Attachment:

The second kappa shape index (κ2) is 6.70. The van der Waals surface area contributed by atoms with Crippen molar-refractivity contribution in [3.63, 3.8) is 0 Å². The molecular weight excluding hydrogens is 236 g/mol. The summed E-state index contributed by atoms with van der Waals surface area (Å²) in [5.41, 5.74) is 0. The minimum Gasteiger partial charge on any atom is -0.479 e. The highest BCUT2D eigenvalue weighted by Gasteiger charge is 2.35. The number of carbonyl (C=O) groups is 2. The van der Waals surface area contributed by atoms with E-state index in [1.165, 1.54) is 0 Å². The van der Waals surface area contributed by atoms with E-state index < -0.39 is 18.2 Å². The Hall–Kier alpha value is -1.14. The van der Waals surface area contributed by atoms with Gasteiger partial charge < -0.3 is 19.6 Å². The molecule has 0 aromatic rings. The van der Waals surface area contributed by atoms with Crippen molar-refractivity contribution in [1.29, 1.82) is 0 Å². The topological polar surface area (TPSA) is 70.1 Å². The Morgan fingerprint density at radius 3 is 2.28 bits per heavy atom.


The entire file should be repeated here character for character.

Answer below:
The second kappa shape index (κ2) is 6.70. The van der Waals surface area contributed by atoms with Crippen molar-refractivity contribution in [3.63, 3.8) is 0 Å². The molecular weight excluding hydrogens is 236 g/mol. The summed E-state index contributed by atoms with van der Waals surface area (Å²) in [5.41, 5.74) is 0. The minimum Gasteiger partial charge on any atom is -0.479 e. The highest BCUT2D eigenvalue weighted by Gasteiger charge is 2.35. The number of carbonyl (C=O) groups is 2. The van der Waals surface area contributed by atoms with E-state index in [1.165, 1.54) is 0 Å². The van der Waals surface area contributed by atoms with E-state index < -0.39 is 18.2 Å². The Hall–Kier alpha value is -1.14. The van der Waals surface area contributed by atoms with Gasteiger partial charge < -0.3 is 19.6 Å². The molecule has 0 aromatic rings. The van der Waals surface area contributed by atoms with Crippen molar-refractivity contribution in [1.29, 1.82) is 0 Å². The topological polar surface area (TPSA) is 70.1 Å². The Morgan fingerprint density at radius 3 is 2.28 bits per heavy atom.